Avon street-heating plan in peril?
AVON, Colorado ” Avon’s plans to melt snow on Main Street using heat from the nearby wastewater treatment plant could be scratched if the Colorado town can’t convince a local water authority to contribute more money.
The town had asked the Eagle River Water and Sanitation District, which operates the wastewater treatment plant in Avon, to contribute $1.3 million to the project, about 40 percent of the cost. Last week, the district committed to just $423,000, putting a big question mark on the town’s ability to fund the project.
The district contends that while Avon would greatly benefit from the project ” which would allow the town to melt snow on Main Street and heat the recreation center pool without a large carbon footprint ” the benefits to the treatment plant aren’t so obvious.
The water and sanitation board decided that possible benefits to the treatment plant ” such as installing snow melt at some of the treatment plant’s parking areas or heating a portion of the plant ” weren’t at all cost effective.
The board decided that other benefits, such as using redirected heat to dry sludge and lowering the temperature of treated water before it goes back to the Eagle River, was worth around 7 percent of the total cost.
“We are very conscious of trying to protect the river and enhance the river, but it needs to be cost effective. We need to weigh the cost versus the benefits,” board president Bob Warner said. “With the information we had, yes, we were confident in the decision.”
The town disagrees and says the improvements would be worth more than $1 million. The town council is proposing a joint meeting to discuss the benefits to both groups and see if the district can contribute more money.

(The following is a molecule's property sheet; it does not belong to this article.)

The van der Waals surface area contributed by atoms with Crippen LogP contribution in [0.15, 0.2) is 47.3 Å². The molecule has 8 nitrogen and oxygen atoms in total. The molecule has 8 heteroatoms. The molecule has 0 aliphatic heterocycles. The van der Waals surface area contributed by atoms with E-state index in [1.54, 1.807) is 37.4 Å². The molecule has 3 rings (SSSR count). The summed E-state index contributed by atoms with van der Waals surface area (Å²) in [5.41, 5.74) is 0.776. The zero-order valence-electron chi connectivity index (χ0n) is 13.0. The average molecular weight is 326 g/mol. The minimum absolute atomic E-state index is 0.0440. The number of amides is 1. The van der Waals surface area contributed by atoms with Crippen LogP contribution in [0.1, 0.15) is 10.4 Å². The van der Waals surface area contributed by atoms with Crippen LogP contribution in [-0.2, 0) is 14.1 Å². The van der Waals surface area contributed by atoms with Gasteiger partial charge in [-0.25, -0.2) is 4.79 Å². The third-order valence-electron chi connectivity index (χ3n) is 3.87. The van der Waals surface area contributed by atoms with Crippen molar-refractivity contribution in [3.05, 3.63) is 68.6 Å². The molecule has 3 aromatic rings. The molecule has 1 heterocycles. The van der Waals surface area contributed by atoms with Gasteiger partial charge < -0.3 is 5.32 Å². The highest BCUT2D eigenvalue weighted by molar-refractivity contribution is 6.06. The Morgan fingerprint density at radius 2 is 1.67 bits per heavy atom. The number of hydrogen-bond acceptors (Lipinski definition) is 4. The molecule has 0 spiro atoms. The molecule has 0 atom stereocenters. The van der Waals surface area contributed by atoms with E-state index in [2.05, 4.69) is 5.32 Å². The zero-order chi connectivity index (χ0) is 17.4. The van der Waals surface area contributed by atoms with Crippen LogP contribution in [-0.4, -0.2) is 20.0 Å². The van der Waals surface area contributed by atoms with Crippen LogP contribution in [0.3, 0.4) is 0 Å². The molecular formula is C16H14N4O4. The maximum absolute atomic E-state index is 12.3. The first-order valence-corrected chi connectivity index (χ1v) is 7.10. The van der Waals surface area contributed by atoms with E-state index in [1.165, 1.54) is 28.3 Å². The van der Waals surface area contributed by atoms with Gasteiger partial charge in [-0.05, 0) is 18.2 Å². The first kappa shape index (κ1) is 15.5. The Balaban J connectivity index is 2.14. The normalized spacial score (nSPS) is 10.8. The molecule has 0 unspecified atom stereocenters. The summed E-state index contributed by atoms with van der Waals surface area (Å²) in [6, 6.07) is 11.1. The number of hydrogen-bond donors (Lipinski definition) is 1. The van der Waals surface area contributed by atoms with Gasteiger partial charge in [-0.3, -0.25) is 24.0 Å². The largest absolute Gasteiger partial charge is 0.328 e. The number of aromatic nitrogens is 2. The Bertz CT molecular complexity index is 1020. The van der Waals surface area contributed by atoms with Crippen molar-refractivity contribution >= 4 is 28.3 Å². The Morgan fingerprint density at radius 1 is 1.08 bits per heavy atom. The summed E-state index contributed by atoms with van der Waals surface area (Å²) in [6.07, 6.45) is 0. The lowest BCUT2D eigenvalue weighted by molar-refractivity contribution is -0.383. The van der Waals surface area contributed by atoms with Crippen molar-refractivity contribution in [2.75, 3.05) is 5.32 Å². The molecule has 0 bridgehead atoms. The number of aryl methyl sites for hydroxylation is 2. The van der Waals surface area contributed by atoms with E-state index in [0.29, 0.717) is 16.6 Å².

If the water and sanitation board doesn’t increase its funding, the town would have to totally redesign the heat recovery system and make it smaller, Mayor Ron Wolfe said.
The system, as it’s designed now, assumed that the district would be using a lot more heat.
And while the size of the system may shrink, the cost may not go down as fast, and may become unaffordable for the town.
“We are still very committed to doing this, but I’m a bit apprehensive. We don’t know whether it will be a feasible project,” Wolfe said.
Warner said that if the town wants to schedule a meeting, they’ll gladly meet with the council and talk. But he also said the board was pretty confident in its decision.
The project was recently awarded a $1.5 million grant from the state for programs that promote energy efficiency, but it won’t be enough to cover all the costs.
Staff Writer Matt Terrell can be reached at 970-748-2955 or firstname.lastname@example.org.
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In Eagle County, the most commonly reported dead bird has been the Wilson’s warbler, which is yellow. Dead yellow-rumped warblers have also been a common sight.